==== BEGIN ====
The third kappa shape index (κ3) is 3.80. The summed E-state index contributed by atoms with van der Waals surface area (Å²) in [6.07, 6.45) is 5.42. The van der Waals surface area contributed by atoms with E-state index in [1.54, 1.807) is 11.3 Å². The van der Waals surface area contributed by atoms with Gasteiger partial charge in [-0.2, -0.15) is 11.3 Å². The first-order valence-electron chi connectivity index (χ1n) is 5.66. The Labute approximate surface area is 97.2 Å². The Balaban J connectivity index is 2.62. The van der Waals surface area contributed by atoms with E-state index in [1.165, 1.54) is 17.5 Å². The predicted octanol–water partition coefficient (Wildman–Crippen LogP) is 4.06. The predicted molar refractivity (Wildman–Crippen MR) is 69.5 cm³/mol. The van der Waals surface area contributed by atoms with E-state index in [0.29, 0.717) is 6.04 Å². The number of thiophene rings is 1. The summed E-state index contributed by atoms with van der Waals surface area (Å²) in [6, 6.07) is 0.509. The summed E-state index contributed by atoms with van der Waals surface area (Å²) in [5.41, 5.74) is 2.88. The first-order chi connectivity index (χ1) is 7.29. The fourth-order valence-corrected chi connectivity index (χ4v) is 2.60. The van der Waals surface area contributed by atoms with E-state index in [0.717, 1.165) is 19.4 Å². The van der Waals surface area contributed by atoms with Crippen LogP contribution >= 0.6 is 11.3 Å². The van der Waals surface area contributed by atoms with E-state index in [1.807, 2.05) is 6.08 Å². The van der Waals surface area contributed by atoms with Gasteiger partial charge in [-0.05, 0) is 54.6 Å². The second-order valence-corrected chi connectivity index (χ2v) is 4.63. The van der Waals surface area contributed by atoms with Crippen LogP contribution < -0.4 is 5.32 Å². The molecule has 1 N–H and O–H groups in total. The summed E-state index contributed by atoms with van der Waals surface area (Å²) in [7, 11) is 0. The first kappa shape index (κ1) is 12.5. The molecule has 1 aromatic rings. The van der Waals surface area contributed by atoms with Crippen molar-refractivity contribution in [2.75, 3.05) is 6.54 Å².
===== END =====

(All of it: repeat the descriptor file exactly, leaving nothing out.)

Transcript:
The third kappa shape index (κ3) is 3.80. The summed E-state index contributed by atoms with van der Waals surface area (Å²) in [6.07, 6.45) is 5.42. The van der Waals surface area contributed by atoms with E-state index in [1.54, 1.807) is 11.3 Å². The van der Waals surface area contributed by atoms with Gasteiger partial charge in [-0.2, -0.15) is 11.3 Å². The first-order valence-electron chi connectivity index (χ1n) is 5.66. The Labute approximate surface area is 97.2 Å². The Balaban J connectivity index is 2.62. The van der Waals surface area contributed by atoms with E-state index in [1.165, 1.54) is 17.5 Å². The predicted octanol–water partition coefficient (Wildman–Crippen LogP) is 4.06. The predicted molar refractivity (Wildman–Crippen MR) is 69.5 cm³/mol. The van der Waals surface area contributed by atoms with E-state index in [0.29, 0.717) is 6.04 Å². The number of thiophene rings is 1. The summed E-state index contributed by atoms with van der Waals surface area (Å²) in [6, 6.07) is 0.509. The summed E-state index contributed by atoms with van der Waals surface area (Å²) in [5.41, 5.74) is 2.88. The first-order chi connectivity index (χ1) is 7.29. The fourth-order valence-corrected chi connectivity index (χ4v) is 2.60. The van der Waals surface area contributed by atoms with E-state index in [0.717, 1.165) is 19.4 Å². The van der Waals surface area contributed by atoms with Crippen LogP contribution >= 0.6 is 11.3 Å². The van der Waals surface area contributed by atoms with E-state index in [1.807, 2.05) is 6.08 Å². The van der Waals surface area contributed by atoms with Gasteiger partial charge in [-0.05, 0) is 54.6 Å². The second-order valence-corrected chi connectivity index (χ2v) is 4.63. The van der Waals surface area contributed by atoms with Crippen LogP contribution < -0.4 is 5.32 Å². The molecule has 1 N–H and O–H groups in total. The summed E-state index contributed by atoms with van der Waals surface area (Å²) in [7, 11) is 0. The first kappa shape index (κ1) is 12.5. The molecule has 1 aromatic rings. The van der Waals surface area contributed by atoms with Crippen molar-refractivity contribution in [2.75, 3.05) is 6.54 Å².